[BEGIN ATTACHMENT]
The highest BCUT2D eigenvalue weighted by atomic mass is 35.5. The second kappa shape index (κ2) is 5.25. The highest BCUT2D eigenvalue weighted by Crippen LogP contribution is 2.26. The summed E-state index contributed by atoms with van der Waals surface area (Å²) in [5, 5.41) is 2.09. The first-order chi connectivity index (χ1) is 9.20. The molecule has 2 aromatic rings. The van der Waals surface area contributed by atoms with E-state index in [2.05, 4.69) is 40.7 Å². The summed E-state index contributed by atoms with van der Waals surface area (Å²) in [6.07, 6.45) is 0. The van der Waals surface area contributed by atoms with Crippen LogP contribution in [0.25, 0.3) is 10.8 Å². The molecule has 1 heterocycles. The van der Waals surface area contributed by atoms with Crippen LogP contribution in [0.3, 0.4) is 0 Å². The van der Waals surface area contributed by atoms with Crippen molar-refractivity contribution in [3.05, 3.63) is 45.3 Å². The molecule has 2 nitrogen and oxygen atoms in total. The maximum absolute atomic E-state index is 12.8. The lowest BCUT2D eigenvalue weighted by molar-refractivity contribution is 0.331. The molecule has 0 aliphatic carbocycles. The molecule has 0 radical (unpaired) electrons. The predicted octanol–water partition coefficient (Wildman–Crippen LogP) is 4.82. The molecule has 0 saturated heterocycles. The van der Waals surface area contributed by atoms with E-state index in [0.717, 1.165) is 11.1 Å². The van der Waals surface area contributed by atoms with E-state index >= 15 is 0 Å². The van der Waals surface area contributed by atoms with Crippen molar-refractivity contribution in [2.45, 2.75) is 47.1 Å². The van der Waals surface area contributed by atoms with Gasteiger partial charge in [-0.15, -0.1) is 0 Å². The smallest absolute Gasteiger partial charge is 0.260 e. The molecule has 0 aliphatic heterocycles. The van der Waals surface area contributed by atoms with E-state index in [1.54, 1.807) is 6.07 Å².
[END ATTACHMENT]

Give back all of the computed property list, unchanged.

The highest BCUT2D eigenvalue weighted by atomic mass is 35.5. The second kappa shape index (κ2) is 5.25. The highest BCUT2D eigenvalue weighted by Crippen LogP contribution is 2.26. The summed E-state index contributed by atoms with van der Waals surface area (Å²) in [5, 5.41) is 2.09. The first-order chi connectivity index (χ1) is 9.20. The molecule has 2 aromatic rings. The van der Waals surface area contributed by atoms with E-state index in [2.05, 4.69) is 40.7 Å². The summed E-state index contributed by atoms with van der Waals surface area (Å²) in [6.07, 6.45) is 0. The van der Waals surface area contributed by atoms with Crippen LogP contribution in [0.25, 0.3) is 10.8 Å². The molecule has 1 heterocycles. The van der Waals surface area contributed by atoms with Crippen LogP contribution in [0.3, 0.4) is 0 Å². The van der Waals surface area contributed by atoms with Crippen molar-refractivity contribution in [3.05, 3.63) is 45.3 Å². The molecule has 2 nitrogen and oxygen atoms in total. The maximum absolute atomic E-state index is 12.8. The lowest BCUT2D eigenvalue weighted by molar-refractivity contribution is 0.331. The molecule has 0 aliphatic carbocycles. The molecule has 0 radical (unpaired) electrons. The predicted octanol–water partition coefficient (Wildman–Crippen LogP) is 4.82. The molecule has 0 saturated heterocycles. The van der Waals surface area contributed by atoms with E-state index in [0.717, 1.165) is 11.1 Å². The van der Waals surface area contributed by atoms with E-state index >= 15 is 0 Å². The van der Waals surface area contributed by atoms with Crippen molar-refractivity contribution in [2.45, 2.75) is 47.1 Å². The van der Waals surface area contributed by atoms with Gasteiger partial charge in [-0.15, -0.1) is 0 Å². The smallest absolute Gasteiger partial charge is 0.260 e. The molecule has 0 aliphatic heterocycles. The van der Waals surface area contributed by atoms with E-state index in [1.54, 1.807) is 6.07 Å².